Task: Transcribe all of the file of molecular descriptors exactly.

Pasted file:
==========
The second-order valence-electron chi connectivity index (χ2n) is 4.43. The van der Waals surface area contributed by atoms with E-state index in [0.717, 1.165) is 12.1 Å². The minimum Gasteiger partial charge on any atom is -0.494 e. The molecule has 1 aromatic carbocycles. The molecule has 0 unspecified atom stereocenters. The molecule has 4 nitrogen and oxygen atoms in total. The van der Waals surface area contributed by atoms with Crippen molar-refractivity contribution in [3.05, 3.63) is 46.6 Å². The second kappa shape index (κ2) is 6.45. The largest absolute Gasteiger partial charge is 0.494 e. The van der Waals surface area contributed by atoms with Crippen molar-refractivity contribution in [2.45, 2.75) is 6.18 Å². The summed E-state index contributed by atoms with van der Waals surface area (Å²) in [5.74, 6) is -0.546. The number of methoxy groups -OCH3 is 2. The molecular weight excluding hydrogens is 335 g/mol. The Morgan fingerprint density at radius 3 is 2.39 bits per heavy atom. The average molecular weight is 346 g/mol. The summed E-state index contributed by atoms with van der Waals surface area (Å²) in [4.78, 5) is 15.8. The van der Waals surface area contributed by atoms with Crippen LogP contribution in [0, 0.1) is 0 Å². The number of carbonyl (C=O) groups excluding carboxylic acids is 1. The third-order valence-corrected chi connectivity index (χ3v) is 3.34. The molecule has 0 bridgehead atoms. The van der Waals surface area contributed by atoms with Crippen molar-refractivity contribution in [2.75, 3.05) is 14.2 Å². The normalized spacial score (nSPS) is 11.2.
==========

The second-order valence-electron chi connectivity index (χ2n) is 4.43. The van der Waals surface area contributed by atoms with E-state index in [0.717, 1.165) is 12.1 Å². The minimum Gasteiger partial charge on any atom is -0.494 e. The molecule has 1 aromatic carbocycles. The molecule has 0 unspecified atom stereocenters. The molecule has 4 nitrogen and oxygen atoms in total. The van der Waals surface area contributed by atoms with Crippen molar-refractivity contribution in [3.05, 3.63) is 46.6 Å². The second kappa shape index (κ2) is 6.45. The largest absolute Gasteiger partial charge is 0.494 e. The van der Waals surface area contributed by atoms with Crippen molar-refractivity contribution in [2.45, 2.75) is 6.18 Å². The summed E-state index contributed by atoms with van der Waals surface area (Å²) in [5.74, 6) is -0.546. The number of methoxy groups -OCH3 is 2. The molecular weight excluding hydrogens is 335 g/mol. The Morgan fingerprint density at radius 3 is 2.39 bits per heavy atom. The average molecular weight is 346 g/mol. The summed E-state index contributed by atoms with van der Waals surface area (Å²) in [4.78, 5) is 15.8. The van der Waals surface area contributed by atoms with Crippen LogP contribution in [0, 0.1) is 0 Å². The number of carbonyl (C=O) groups excluding carboxylic acids is 1. The third-order valence-corrected chi connectivity index (χ3v) is 3.34. The molecule has 0 bridgehead atoms. The van der Waals surface area contributed by atoms with Crippen molar-refractivity contribution in [2.75, 3.05) is 14.2 Å². The normalized spacial score (nSPS) is 11.2.